First, a response to the book review about "The Dumbest Generation." Writes Ethan H. in Glen Cove, NY:
...I am a recent college grad with a degree in philosophy, so I think I can offer an alternative reason besides temptation as to why my generation no longer studies the deeper question.
Unlike most of my generation, I actually read Kant when I went to college. I also read Hume, Descartes, Nietzsche, Heidegger, Sartre, Camus, Adorno, Benjamin, Dostoyevsky, Tolstoy, Emerson, Goethe, Marx, Parfit, Hemingway and Strauss en route to a B.A. in philosophy. I chose this major because I couldn't resist the lure of a "concerted study in the canonical texts" and of studying "deeper questions" in life and nature.
But what do I get for being a proud member of the "intellectual minority" of my generation? Long and stressful periods of unemployment and social alienation.
...We didn't neglect to study the "deeper questions" because we were somehow too busy distracting ourselves on Facebook, MySpace, GTA IV, Halo 3, or the Internet.
Too many of us realized that if we want to become adults in this society by getting a job and moving out, then a degree in the liberal arts isn't going to cut it. I learned this the hard way....post-graduate employment is unreasonably competitive, and if you aren't a finance or business management major and you are in the fight for a job in Manhattan, then be prepared for a career in waiting tables.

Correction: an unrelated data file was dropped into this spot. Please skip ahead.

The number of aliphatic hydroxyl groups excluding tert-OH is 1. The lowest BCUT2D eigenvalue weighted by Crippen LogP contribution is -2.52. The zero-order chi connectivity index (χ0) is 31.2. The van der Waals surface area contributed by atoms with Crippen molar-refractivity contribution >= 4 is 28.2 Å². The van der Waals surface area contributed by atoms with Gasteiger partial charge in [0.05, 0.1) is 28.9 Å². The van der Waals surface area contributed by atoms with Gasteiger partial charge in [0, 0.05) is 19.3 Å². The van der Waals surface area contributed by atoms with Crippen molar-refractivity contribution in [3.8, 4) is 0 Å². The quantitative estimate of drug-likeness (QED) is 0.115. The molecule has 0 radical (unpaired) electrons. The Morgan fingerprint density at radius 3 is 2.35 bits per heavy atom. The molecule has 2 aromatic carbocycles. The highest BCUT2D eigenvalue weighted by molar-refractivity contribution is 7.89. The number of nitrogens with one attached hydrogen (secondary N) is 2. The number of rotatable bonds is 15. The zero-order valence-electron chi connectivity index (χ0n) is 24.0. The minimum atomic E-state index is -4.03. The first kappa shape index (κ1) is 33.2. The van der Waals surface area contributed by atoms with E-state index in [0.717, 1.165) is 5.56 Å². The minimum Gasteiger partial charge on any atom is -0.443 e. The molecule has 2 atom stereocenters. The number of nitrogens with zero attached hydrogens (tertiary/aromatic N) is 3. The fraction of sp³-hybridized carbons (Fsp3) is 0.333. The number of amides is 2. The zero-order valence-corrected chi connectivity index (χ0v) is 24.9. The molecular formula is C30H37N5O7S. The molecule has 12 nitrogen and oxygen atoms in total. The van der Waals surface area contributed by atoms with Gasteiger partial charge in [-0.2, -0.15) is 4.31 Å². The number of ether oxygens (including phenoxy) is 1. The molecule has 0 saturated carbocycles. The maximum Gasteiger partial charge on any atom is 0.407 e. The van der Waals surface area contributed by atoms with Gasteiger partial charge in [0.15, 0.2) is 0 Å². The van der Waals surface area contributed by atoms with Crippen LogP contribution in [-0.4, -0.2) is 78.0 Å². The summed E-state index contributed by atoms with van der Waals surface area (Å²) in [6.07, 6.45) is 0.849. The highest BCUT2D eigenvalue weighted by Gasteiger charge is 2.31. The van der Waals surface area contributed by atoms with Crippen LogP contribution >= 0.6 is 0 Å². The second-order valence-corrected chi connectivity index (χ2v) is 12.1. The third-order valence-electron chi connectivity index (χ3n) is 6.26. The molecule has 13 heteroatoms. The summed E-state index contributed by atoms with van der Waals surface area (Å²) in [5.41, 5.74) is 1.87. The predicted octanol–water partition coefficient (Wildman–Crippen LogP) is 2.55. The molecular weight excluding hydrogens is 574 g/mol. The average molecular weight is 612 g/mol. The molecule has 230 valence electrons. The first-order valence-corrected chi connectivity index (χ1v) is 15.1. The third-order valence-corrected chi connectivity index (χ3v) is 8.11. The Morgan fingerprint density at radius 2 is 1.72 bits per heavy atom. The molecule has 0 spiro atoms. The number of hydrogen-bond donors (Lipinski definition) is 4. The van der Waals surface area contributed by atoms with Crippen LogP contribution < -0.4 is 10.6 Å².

...[M]y generation's ignorance of Kant might seem shallow and distastefully arrogant, but it's important to realize that this comes as a rational response to societal pressures rather than from mere temptation. People who ask "deep questions" in school become ostracized and tread upon after they graduate.
Sounds like anti-intellectualism. Now what did I just read about the reasons America is falling behind in many areas of education? Here's a refreshing antidote, from Doug C. in Port Orchard, WA (who had been featured in the article): [I like that last phrase of the first paragraph. Disturbing to whom, I might ask? Why don't we have a nice debate about the evidence for Darwin's theory-cum-hypothesis?]
Your article...claims that I would "like a legal guarantee [so I] can teach as I see fit." Actually, I believe in teaching the prescribed curriculum, and I do so. But I don't think a teacher should be penalized for exploring required topics in greater depth, especially in cases where scientists have different views. One should have the freedom to pursue and teach all the evidence even if it leads to disturbing conclusions.
I teach students the evidence both for and against Darwin's theory, with the goal of fostering critical thinking, allowing them to arrive at informed conclusions. The core of evidence I teach that supports evolution is derived from fossil succession, anatomical and molecular homologies, natural selection-mutation, embryology, artificial selection and real-time observations from microbes and sickle-cell disease.